ABSTRACT: Respiratory syncytial virus (RSV) is a significant cause of morbidity in humans. To date, no effective treatments exist and current prophylactic therapy access is limited and is only approximately 50% effective. To attenuate the risk of RSV infection, we hypothesized that bioengineering of either the virus particle or host cell via the covalent grafting of methoxypoly(ethylene glycol) [mPEG] would prevent infection. To this end, the anti-viral effects of grafting concentration, linker chemistry and polymer length on RSV infection was assessed. For viral modification, short chain polymers (2 kDa) were significantly more effective than long chain (20 kDa) polymers. In contrast, modification of host cells with small polymers provided no (approximately 0%) protection while long chain polymers effectively prevented infection. For example, at 48 hours post-infection at a multiplicity of infection of 0.5 and grafting concentrations of 5, 7.5, and 15 mm, 20 kDa mPEG decreased infection by 45, 83, and 91%, respectively. Importantly, both viral and host cell PEGylation strategies were able to provide near complete protection against RSV infection of both non-polarized and polarized cells. In conclusion, mPEG-modification of either RSV or the host cell is a highly effective prophylactic strategy for preventing viral infection.Biomaterials 02/2010; 31(14):4223-30. · 7.40 Impact Factor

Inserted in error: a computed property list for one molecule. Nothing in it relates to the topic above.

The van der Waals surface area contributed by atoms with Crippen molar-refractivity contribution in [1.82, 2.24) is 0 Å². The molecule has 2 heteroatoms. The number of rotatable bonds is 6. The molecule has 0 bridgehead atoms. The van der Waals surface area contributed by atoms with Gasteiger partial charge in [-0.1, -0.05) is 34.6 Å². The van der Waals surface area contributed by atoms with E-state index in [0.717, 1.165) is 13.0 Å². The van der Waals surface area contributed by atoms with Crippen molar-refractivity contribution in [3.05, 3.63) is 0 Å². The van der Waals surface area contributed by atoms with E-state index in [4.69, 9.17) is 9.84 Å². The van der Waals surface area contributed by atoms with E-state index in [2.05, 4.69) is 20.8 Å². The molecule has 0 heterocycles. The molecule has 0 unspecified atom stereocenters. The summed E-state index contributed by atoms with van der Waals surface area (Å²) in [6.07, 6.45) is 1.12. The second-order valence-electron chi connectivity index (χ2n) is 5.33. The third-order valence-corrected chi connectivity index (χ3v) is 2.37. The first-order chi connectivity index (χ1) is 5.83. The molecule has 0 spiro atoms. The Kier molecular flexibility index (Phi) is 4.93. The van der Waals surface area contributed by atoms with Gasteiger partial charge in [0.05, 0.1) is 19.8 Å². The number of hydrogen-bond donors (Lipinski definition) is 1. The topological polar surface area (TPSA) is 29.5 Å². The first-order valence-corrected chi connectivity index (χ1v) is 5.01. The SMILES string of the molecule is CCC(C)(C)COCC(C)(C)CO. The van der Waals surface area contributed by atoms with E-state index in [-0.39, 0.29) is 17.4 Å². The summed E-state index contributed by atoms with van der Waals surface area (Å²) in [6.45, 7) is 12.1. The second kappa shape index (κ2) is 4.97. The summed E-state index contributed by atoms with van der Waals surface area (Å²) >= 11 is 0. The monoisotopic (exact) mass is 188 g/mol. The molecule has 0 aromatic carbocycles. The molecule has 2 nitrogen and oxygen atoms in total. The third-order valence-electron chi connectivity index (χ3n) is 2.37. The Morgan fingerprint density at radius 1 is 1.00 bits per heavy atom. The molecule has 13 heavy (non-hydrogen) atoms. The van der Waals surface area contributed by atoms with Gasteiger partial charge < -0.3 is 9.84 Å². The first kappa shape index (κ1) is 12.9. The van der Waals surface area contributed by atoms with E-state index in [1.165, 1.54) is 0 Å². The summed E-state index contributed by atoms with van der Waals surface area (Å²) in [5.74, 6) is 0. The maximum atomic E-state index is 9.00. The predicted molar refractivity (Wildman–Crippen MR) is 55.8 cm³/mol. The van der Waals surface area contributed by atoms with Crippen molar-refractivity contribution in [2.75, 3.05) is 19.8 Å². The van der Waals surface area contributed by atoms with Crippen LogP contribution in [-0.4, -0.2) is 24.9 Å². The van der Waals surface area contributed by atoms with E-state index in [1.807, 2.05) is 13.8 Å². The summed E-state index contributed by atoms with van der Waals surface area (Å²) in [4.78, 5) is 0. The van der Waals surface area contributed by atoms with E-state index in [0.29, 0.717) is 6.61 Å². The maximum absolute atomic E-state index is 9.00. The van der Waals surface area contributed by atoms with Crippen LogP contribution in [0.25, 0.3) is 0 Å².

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ABSTRACT: Vascular delivery of several classes of therapeutic agents may benefit from carriage by red blood cells (RBC), for example, drugs that require delivery into phagocytic cells and those that must act within the vascular lumen. The fact that several protocols of infusion of RBC-encapsulated drugs are now being explored in patients illustrates a high biomedical importance for the field. AREAS COVERED BY THIS REVIEW: Two strategies for RBC drug delivery are discussed: encapsulation into isolated RBC ex vivo followed by infusion in compatible recipients and coupling therapeutics to the surface of RBC. Studies of pharmacokinetics and effects in animal models and in human studies of diverse therapeutic enzymes, antibiotics and other drugs encapsulated in RBC are described and critically analyzed. Coupling to RBC surface of compounds regulating immune response and complement, affinity ligands, polyethylene glycol alleviating immune response to donor RBC and fibrinolytic plasminogen activators are described. Also described is a new, translation-prone approach for RBC drug delivery by injection of therapeutics conjugated with fragments of antibodies providing safe anchoring of cargoes to circulating RBC, without need for ex vivo modification and infusion of RBC. Readers will gain historical perspective, current status, challenges and perspectives of medical applications of RBC for drug delivery. RBC represent naturally designed carriers for intravascular drug delivery, characterized by unique longevity in the bloodstream, biocompatibility and safe physiological mechanisms for metabolism. New approaches for encapsulating drugs into RBC and coupling to RBC surface provide promising avenues for safe and widely useful improvement of drug delivery in the vascular system.Expert Opinion on Drug Delivery 03/2010; 7(4):403-27. · 4.90 Impact Factor